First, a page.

Tuesday, 7 June 2011

SINGLE REVIEW: To Kill A King - Fictional State

When you regularly write about new music, you are constantly bombarded (and occasionally overwhelmed) with it from all sides, a lot of the time; however, this arduous process is made all the more worthwhile when you discover something truly special. This week, it is in the form of the debut single ‘Fictional State’ from Leeds locals, To Kill A King. Signed to the increasingly popular Communion alongside the likes of Treetop Flyers, this quintet has repeatedly drawn comparisons with Ohio band The National; these are not entirely misplaced. Ralph Pelleymounter’s velveteen vocal is certainly reminiscent of Matt Berninger’s similarly sensual tones but there are also shades of Villagers’ tenderly crafted folk and Arcade Fire’s earlier, more unruly material circa ‘Funeral’.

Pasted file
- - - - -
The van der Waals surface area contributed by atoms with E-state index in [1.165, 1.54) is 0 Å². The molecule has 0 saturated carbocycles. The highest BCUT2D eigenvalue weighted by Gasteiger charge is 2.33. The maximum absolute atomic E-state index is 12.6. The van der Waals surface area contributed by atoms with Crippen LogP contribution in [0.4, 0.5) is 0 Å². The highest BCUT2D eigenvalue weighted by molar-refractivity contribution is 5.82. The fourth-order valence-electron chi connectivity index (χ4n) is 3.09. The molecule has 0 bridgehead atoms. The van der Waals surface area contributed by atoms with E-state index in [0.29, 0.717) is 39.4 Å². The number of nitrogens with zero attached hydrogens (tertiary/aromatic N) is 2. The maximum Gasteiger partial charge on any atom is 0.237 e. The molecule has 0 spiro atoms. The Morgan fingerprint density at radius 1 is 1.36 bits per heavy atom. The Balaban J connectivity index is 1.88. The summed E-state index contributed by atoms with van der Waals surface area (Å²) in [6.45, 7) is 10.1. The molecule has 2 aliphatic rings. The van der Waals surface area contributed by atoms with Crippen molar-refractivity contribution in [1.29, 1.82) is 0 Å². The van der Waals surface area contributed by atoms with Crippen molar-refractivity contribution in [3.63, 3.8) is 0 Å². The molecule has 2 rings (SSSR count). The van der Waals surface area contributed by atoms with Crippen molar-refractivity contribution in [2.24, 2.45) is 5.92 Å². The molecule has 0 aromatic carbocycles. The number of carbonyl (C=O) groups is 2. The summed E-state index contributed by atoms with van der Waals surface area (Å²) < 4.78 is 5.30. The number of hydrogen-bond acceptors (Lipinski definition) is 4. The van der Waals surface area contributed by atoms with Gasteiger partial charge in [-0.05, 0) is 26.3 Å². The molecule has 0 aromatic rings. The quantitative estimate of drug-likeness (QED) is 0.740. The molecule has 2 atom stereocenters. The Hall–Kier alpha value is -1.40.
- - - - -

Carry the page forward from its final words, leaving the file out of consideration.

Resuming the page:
The track presents a pleasing mix of both beautiful melodies and thought provoking lyrics as well as a motley crue of genres in just under five minutes. ‘Fictional State’ opens with the sinister hum of a piano and the delicate, stripped back strum of an acoustic guitar twinned with Pelleymounter’s vocal as he wonders upon the nature of friendship and love (“we’re standing holding hands just as friends, there’s no love, with no love the world would surely end”) which flows with seamless elegance. The refrain of “what a state, why don’t you stay?” runs throughout, tying together the willowy simplicity of the first half with the rousing raucousness of the brass section that closes the track, spiralling into dizzying cacophony.

Written for The Whiteboard Project

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